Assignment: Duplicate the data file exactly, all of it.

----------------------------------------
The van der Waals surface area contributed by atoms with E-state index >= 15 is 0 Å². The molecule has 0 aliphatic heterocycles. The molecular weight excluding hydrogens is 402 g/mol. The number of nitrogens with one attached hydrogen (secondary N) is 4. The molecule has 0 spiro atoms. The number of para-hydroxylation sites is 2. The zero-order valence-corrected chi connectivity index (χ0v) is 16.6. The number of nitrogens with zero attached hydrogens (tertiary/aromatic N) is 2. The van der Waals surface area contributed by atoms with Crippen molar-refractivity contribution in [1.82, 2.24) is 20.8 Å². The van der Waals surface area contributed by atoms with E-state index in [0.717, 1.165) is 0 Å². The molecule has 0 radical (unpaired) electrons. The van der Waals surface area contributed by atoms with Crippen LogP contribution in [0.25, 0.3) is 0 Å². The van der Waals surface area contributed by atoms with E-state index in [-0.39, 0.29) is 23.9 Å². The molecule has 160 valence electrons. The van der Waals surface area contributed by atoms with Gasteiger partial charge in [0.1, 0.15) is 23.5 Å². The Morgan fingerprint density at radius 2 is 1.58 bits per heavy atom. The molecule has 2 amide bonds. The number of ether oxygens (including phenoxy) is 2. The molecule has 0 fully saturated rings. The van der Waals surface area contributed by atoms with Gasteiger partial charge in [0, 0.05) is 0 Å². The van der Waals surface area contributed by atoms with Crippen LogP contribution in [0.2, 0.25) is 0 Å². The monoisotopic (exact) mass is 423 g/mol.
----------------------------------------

The van der Waals surface area contributed by atoms with E-state index >= 15 is 0 Å². The molecule has 0 aliphatic heterocycles. The molecular weight excluding hydrogens is 402 g/mol. The number of nitrogens with one attached hydrogen (secondary N) is 4. The molecule has 0 spiro atoms. The number of para-hydroxylation sites is 2. The zero-order valence-corrected chi connectivity index (χ0v) is 16.6. The number of nitrogens with zero attached hydrogens (tertiary/aromatic N) is 2. The van der Waals surface area contributed by atoms with Crippen molar-refractivity contribution in [1.82, 2.24) is 20.8 Å². The van der Waals surface area contributed by atoms with E-state index in [0.717, 1.165) is 0 Å². The molecule has 0 radical (unpaired) electrons. The van der Waals surface area contributed by atoms with Crippen LogP contribution in [0.25, 0.3) is 0 Å². The van der Waals surface area contributed by atoms with E-state index in [-0.39, 0.29) is 23.9 Å². The molecule has 160 valence electrons. The van der Waals surface area contributed by atoms with Gasteiger partial charge in [0.1, 0.15) is 23.5 Å². The Morgan fingerprint density at radius 2 is 1.58 bits per heavy atom. The molecule has 2 amide bonds. The number of ether oxygens (including phenoxy) is 2. The molecule has 0 fully saturated rings. The van der Waals surface area contributed by atoms with Gasteiger partial charge in [0, 0.05) is 0 Å². The van der Waals surface area contributed by atoms with Crippen LogP contribution in [0.2, 0.25) is 0 Å². The monoisotopic (exact) mass is 423 g/mol.